About two weeks ago Fay and I were on our way to social gathering, and I noticed an old abandoned house situated on about two acres of land. It looked reasonably old as did the couple of outbuildings in back. The next day I tried to look it up on DCAD but because I didn’t have the exact rural address (box number) I was unable to locate the owner. So yesterday I decided to drive out there again, hoping to talk to a neighbor or at least see if come up with the box number.
When I got there I saw a gentlemen on the adjoining property working on his pickup and decided to see if he might be able to tell me more…..the conversation went somewhat like this, and note I have changed the name of the landower for obvious reasons.
“Hi, sorry to bother you, but wondered if you know who owns the property next door?”
He lifted his head out from under the hood, looked me over, stared at the pug bug and said “Whitaker… Clyde Whitaker”
I said “the reason I am asking is that my hobby is metal detecting and I wanted to see if I could get permission to search there”.
He replied “Forget it…he’ll shoot you!”
I said “What?”
“Yep, just the other day a fellow up the road mowed the property because it was so overgrown, and Whitaker told him if he caught him doing it again he was a dead man”.
I was suddenly not liking this guy but he continued on and said “not only that, the old man’s son is a druggie and shows up at night and disappears into the woods outback. Not sure what the hell he does, but he always has a shotgun with him.”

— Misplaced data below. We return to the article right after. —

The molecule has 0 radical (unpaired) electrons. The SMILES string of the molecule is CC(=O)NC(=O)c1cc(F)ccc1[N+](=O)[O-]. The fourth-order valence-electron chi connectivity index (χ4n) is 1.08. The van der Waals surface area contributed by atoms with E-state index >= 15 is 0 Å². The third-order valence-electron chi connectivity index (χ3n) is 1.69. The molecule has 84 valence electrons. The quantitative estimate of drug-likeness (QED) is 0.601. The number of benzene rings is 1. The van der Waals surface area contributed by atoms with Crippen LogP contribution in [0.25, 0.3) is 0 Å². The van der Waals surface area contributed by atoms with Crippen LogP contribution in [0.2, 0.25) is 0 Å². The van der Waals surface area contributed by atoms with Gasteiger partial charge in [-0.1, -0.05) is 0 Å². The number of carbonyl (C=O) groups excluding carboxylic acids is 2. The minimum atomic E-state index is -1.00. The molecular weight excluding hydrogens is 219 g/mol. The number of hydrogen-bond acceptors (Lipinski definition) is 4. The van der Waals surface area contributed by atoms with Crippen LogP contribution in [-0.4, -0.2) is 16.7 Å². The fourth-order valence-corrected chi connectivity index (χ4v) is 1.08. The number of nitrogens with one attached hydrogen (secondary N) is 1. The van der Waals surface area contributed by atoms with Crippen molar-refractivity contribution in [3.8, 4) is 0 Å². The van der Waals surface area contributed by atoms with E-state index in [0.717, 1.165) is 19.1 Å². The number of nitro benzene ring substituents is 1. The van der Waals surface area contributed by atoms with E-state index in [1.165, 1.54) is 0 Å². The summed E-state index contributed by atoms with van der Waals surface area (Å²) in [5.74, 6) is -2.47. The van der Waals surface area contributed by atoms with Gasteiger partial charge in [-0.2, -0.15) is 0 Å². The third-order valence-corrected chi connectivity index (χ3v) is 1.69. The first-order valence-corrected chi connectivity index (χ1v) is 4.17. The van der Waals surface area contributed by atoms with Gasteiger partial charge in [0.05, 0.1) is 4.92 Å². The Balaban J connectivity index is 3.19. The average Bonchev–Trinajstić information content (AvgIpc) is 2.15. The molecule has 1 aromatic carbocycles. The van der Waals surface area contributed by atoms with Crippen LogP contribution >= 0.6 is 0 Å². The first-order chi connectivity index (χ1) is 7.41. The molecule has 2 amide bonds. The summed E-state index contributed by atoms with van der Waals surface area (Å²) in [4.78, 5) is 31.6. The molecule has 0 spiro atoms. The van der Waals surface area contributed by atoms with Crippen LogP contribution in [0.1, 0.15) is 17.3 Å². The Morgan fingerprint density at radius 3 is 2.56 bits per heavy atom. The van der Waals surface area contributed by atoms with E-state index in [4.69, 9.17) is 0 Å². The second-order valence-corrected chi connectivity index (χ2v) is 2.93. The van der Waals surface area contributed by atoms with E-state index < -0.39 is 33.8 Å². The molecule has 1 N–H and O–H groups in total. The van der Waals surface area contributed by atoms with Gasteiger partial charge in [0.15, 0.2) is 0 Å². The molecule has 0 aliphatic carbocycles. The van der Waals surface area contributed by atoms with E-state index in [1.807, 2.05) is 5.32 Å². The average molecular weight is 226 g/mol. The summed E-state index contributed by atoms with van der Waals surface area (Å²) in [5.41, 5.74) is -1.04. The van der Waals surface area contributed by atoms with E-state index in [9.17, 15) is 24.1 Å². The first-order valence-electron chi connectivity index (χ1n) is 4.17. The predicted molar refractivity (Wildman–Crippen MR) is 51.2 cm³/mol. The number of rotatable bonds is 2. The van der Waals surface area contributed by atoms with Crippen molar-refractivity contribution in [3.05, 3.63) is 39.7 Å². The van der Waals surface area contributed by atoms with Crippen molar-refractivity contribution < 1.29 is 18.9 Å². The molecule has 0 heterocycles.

With that I said “Hmm, well thanks for the info, glad I asked” and quickly got in my car. I had to back out of his narrow driveway and as I did I noticed he very quickly got into his pickup truck and began following me. First thing came to mind was the song “Dueling Banjos”, but a couple of miles down the road he took a left turn and I continued on home breathing a sigh of relief.
Guess you can’t win ’em all…
So there folks went my next great site up in smoke or to be more precise, up in buckshot. Welcome to Texas!
UPDATE FROM THE MALAMUTE SALOON
Regular contributor to Stout Standards, Florida archaeologist Lisa MacIntyre, recently suggested that maybe ‘Ole Stouty should do a piece on First Aid for detectorists and I agree with her. It makes sense. However, and there’s a ‘but’ coming, and it’s this; in today’s litigious society such a piece would have to carry a disclaimer, for as sure as eggs is eggs, someone will try a claim damages from Stout Standards should they get bitten on the arse by a rattler when detecting in a pit of vipers!! You follow my drift?
Here in the UK and I guess the same exists in the US, various First Aid courses for treating minor injuries are available, and in the UK, the St John Ambulance Brigade is one such organisation offering Elementary through to Advanced courses. Perhaps the training route is the way to go.
Of course, prevention is better than cure, so it makes a lot of sense to pack a pocket-sized emergency kit such as the one I always carry (cost £1.00/$1.50), which contains;
- 12 Washproof plasters
- 4 Alcohol-free wipes